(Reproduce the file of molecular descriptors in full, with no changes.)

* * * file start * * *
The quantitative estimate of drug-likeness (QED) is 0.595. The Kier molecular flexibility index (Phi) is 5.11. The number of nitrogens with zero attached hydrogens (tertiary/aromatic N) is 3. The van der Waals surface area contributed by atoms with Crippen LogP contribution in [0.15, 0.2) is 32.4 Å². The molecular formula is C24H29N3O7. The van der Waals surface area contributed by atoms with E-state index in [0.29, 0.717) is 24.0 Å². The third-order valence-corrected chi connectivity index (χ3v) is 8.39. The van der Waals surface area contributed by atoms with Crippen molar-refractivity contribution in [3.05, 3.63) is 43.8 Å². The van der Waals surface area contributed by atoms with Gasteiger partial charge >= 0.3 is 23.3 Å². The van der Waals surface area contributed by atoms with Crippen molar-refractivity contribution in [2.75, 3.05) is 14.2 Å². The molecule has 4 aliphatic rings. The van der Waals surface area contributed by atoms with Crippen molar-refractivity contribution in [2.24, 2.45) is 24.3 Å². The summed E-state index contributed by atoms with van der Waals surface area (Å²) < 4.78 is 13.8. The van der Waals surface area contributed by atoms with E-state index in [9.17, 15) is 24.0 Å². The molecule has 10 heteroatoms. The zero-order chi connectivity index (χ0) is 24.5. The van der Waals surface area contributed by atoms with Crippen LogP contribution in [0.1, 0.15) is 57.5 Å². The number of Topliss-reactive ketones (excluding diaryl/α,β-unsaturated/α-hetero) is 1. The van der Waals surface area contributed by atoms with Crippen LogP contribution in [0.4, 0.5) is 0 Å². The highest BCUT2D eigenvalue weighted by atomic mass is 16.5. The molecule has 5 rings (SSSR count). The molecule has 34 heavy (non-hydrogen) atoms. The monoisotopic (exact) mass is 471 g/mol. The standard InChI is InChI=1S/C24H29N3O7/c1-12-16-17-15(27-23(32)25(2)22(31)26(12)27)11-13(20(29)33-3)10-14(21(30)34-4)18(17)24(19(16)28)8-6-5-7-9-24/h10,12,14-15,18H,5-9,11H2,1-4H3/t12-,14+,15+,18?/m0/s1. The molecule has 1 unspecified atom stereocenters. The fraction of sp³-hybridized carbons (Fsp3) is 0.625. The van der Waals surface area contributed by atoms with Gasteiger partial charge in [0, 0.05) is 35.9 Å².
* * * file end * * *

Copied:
The quantitative estimate of drug-likeness (QED) is 0.595. The Kier molecular flexibility index (Phi) is 5.11. The number of nitrogens with zero attached hydrogens (tertiary/aromatic N) is 3. The van der Waals surface area contributed by atoms with Crippen LogP contribution in [0.15, 0.2) is 32.4 Å². The molecular formula is C24H29N3O7. The van der Waals surface area contributed by atoms with E-state index in [0.29, 0.717) is 24.0 Å². The third-order valence-corrected chi connectivity index (χ3v) is 8.39. The van der Waals surface area contributed by atoms with Crippen molar-refractivity contribution in [3.05, 3.63) is 43.8 Å². The van der Waals surface area contributed by atoms with Gasteiger partial charge >= 0.3 is 23.3 Å². The van der Waals surface area contributed by atoms with Crippen molar-refractivity contribution in [2.75, 3.05) is 14.2 Å². The molecule has 4 aliphatic rings. The van der Waals surface area contributed by atoms with Crippen molar-refractivity contribution in [2.24, 2.45) is 24.3 Å². The summed E-state index contributed by atoms with van der Waals surface area (Å²) < 4.78 is 13.8. The van der Waals surface area contributed by atoms with E-state index in [9.17, 15) is 24.0 Å². The molecule has 10 heteroatoms. The zero-order chi connectivity index (χ0) is 24.5. The van der Waals surface area contributed by atoms with Crippen LogP contribution in [0.1, 0.15) is 57.5 Å². The number of Topliss-reactive ketones (excluding diaryl/α,β-unsaturated/α-hetero) is 1. The van der Waals surface area contributed by atoms with Crippen LogP contribution in [0.4, 0.5) is 0 Å². The highest BCUT2D eigenvalue weighted by atomic mass is 16.5. The molecule has 5 rings (SSSR count). The molecule has 34 heavy (non-hydrogen) atoms. The monoisotopic (exact) mass is 471 g/mol. The standard InChI is InChI=1S/C24H29N3O7/c1-12-16-17-15(27-23(32)25(2)22(31)26(12)27)11-13(20(29)33-3)10-14(21(30)34-4)18(17)24(19(16)28)8-6-5-7-9-24/h10,12,14-15,18H,5-9,11H2,1-4H3/t12-,14+,15+,18?/m0/s1. The molecule has 1 unspecified atom stereocenters. The fraction of sp³-hybridized carbons (Fsp3) is 0.625. The van der Waals surface area contributed by atoms with Gasteiger partial charge in [0, 0.05) is 35.9 Å².